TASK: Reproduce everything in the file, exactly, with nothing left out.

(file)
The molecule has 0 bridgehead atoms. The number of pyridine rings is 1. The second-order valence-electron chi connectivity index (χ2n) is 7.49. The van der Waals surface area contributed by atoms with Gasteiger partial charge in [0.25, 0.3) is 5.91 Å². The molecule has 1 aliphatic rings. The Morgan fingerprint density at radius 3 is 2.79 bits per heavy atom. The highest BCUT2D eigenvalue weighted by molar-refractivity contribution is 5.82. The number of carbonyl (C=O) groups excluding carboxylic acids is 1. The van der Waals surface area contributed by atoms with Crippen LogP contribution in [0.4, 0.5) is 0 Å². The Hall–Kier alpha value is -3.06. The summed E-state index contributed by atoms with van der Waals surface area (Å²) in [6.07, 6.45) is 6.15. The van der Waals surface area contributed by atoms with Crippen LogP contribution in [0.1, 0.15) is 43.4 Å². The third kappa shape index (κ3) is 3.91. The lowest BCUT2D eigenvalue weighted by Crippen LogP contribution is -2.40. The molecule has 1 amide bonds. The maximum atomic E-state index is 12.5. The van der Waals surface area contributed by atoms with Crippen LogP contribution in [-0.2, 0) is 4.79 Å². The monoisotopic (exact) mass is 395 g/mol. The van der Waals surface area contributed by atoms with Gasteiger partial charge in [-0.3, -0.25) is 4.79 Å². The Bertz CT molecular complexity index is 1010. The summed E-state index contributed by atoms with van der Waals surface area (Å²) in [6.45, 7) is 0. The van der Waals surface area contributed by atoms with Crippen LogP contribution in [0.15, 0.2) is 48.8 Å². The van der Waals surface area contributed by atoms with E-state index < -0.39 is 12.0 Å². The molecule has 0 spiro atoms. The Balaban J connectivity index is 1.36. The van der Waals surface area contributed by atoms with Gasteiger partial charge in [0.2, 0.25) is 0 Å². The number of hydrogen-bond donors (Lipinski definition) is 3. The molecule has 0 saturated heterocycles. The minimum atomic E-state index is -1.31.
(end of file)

The molecule has 0 bridgehead atoms. The number of pyridine rings is 1. The second-order valence-electron chi connectivity index (χ2n) is 7.49. The van der Waals surface area contributed by atoms with Gasteiger partial charge in [0.25, 0.3) is 5.91 Å². The molecule has 1 aliphatic rings. The Morgan fingerprint density at radius 3 is 2.79 bits per heavy atom. The highest BCUT2D eigenvalue weighted by molar-refractivity contribution is 5.82. The number of carbonyl (C=O) groups excluding carboxylic acids is 1. The van der Waals surface area contributed by atoms with Crippen LogP contribution in [0.4, 0.5) is 0 Å². The Hall–Kier alpha value is -3.06. The summed E-state index contributed by atoms with van der Waals surface area (Å²) in [6.07, 6.45) is 6.15. The van der Waals surface area contributed by atoms with Crippen LogP contribution in [0.1, 0.15) is 43.4 Å². The third kappa shape index (κ3) is 3.91. The lowest BCUT2D eigenvalue weighted by Crippen LogP contribution is -2.40. The molecule has 1 amide bonds. The maximum atomic E-state index is 12.5. The van der Waals surface area contributed by atoms with Crippen LogP contribution in [-0.2, 0) is 4.79 Å². The monoisotopic (exact) mass is 395 g/mol. The van der Waals surface area contributed by atoms with Gasteiger partial charge in [-0.3, -0.25) is 4.79 Å². The Bertz CT molecular complexity index is 1010. The summed E-state index contributed by atoms with van der Waals surface area (Å²) in [6.45, 7) is 0. The van der Waals surface area contributed by atoms with Crippen LogP contribution in [0.15, 0.2) is 48.8 Å². The van der Waals surface area contributed by atoms with E-state index < -0.39 is 12.0 Å². The molecule has 0 spiro atoms. The Balaban J connectivity index is 1.36. The van der Waals surface area contributed by atoms with Gasteiger partial charge in [0.2, 0.25) is 0 Å². The number of hydrogen-bond donors (Lipinski definition) is 3. The molecule has 0 saturated heterocycles. The minimum atomic E-state index is -1.31.